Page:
SEC taking the champion Gators to court

InsideTennessee's Mark Atchley presents you the readers of a pretty solid case whether the Florida Gators will repeat as back to back National Champions. While Urban Myer and Tim Tebow probably think they will. You be the jury in this case and decide for yourself. Go inside this Free Read and see why or why not this will take place this fall.

Rather than bore you with the usual prediction articles, here at we've made a case, and are now ready to let you decide for yourself whether Florida will repeat as National Champions.

The BCS District Court-Regional Court House Knoxville Tennessee.

BCS History v. 2009 Florida Gators Football Team

Offense: The Florida Gators stand accused of attempting to break precedent by winning consecutive BCS titles.

Defense Opening Statement: the University of Florida Gators are better prepared than any other previous reigning champion to win back-to-back BCS titles. With seasoned upperclassmen and a generous schedule, the Defendants feel more than confident in their ability to emerge victorious from Pasadena this January.

Prosecution Opening Statement: The Gators will not win the BCS this season. Why? The law of averages. In the BCS era, no team has been able to win the crystal ball back-to-back and until this recent run of SEC dominance, no team was even able to win the trophy twice at all.

Exhibit A: In 2000, life for Bobby Bowden was much different than it is today; his Seminoles were on the warpath and dominating the ACC like never before with eight straight conference championships from 1992-1999.

Though they lost a close one to the Tennessee Volunteers in the inaugural BCS Title Game in 1998, the ‘Noles rebounded the following season and became the first team in NCAA history to go "wire-to-wire," or holding the #1 ranking from the preseason all the way through the bowl season.

But as they were on their way to claim the crystal for a second time something strange happened: FSU lost in arguably the worst performance of any team in a BCS title game.

Despite averaging over 42 points per game and scoring more than 50 points on five different occasions during the 2000 season, Papa Bowden and crew got derailed 13-2 by a Cinderella Oklahoma Sooner team led by second year coach, Bob Stoops.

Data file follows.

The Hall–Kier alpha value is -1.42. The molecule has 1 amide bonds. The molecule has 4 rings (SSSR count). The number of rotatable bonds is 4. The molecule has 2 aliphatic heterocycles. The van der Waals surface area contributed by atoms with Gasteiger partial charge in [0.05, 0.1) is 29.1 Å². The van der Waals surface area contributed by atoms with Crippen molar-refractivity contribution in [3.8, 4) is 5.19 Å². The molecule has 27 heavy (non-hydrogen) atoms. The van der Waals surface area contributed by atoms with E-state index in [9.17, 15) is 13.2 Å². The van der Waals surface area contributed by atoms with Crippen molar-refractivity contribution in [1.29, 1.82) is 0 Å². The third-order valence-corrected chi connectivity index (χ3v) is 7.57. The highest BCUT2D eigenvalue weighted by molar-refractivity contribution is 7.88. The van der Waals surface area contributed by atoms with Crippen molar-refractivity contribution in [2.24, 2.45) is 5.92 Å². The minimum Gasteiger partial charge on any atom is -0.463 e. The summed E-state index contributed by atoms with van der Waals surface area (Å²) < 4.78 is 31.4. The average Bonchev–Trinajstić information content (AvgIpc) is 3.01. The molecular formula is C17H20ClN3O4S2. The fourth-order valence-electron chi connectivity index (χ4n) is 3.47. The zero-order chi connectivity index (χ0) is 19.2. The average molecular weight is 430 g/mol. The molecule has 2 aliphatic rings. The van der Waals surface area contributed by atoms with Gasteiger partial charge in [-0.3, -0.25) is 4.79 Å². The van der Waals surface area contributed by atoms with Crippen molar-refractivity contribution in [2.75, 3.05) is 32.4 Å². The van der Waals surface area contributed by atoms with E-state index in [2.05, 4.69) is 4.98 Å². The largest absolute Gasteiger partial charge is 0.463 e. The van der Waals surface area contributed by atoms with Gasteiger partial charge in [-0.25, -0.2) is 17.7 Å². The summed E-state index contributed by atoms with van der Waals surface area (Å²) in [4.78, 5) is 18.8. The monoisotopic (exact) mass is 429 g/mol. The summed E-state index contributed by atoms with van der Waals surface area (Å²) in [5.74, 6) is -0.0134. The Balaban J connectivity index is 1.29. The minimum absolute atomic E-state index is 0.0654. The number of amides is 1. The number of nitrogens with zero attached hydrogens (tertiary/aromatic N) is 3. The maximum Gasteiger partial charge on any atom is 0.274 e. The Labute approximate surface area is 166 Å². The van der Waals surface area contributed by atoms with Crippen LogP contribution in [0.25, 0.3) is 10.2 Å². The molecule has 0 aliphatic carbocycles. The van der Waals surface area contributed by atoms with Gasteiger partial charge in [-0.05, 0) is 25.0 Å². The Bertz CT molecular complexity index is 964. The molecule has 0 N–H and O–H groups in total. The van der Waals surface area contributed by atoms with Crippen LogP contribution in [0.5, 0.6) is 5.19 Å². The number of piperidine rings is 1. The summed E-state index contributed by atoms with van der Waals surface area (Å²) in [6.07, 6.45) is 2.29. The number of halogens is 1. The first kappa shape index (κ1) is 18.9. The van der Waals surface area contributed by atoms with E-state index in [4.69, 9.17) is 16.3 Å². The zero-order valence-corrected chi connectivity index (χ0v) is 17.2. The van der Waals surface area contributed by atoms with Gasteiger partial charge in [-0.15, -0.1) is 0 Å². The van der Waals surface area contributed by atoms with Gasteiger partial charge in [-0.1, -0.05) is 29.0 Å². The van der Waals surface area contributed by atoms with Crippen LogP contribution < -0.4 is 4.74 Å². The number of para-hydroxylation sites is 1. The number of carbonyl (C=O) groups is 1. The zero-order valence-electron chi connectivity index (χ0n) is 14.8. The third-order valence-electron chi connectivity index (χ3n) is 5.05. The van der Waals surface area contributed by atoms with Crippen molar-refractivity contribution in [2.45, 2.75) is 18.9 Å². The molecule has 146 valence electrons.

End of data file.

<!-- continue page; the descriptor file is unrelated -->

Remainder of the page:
Despite being a 7.5 point favorite, the 'Noles only managed to net two points from a safety in the fourth quarter.

To which one can only say, wow!

The Defense: Objection! Maybe the Sooners were just better prepared that night. After all, ahem, a former Gator defensive coordinator was coaching them.

Judge: Sustained.

Exhibit B: In 2002, the juggernaut that was the Miami Hurricanes returned several key starters from their championship ‘01 squad—a team that is frequently cited, by fans and journalists alike, as one of the best in the sport's history—and were seemingly a lock for another title.

The Canes' rode into the Arizona desert with a jaw-dropping 34 game win streak when they, too, were knocked off; this time by an 11-point underdog Ohio State Buckeyes, led by another second year coach, Jim Tressel.

(Odd Note: Both Jim Tressel and Bob Stoops were born in Northeast Ohio—54 miles from one another, to be precise. Bob was born in Youngstown, OH; while Jim would later coach at Youngstown State. Both would be in their second year, coaching schools that start with the letter "O" when they halted repeats from two rival Florida programs—it proved to be the last time either could win the big one as they would both go on to lose subsequent BCS title games to LSU and Florida, respectively. Oh yeah, and they both have exactly 19 letters in their full names: James Patrick Tressel and Robert Anthony Stoops. Coincidence, maybe?)

Like FSU in 2000, Miami also averaged 42-points per game during the 2002 season. Led by senior QB Ken Dorsey, the Hurricanes faced scant resistance throughout the season. But that night in Tempe they clearly weren't themselves; they coughed up five turnovers yet still managed to force the game into OT, and for a brief moment, thought they had pulled it off until a controversial pass interference call gave the Buckeyes new life and then a few plays later, their first title since Woody Hayes' 1968 squad.

(Ironically, the game would prove to be a high point for both coaches. For the Buckeye's, it was the last time they held their own in a BCS title game before getting introduced to the SEC style of play. And as for Miami, it started a complete downward spiral that ultimately led to Coach Larry Coker getting the boot. In many ways the Hurricanes still have not recovered from that game.)

The Defense: Objection! Your Honor, Hubris! The Canes' gave the blue-collar Buck's no respect until it was too late.

Judge: Sustained.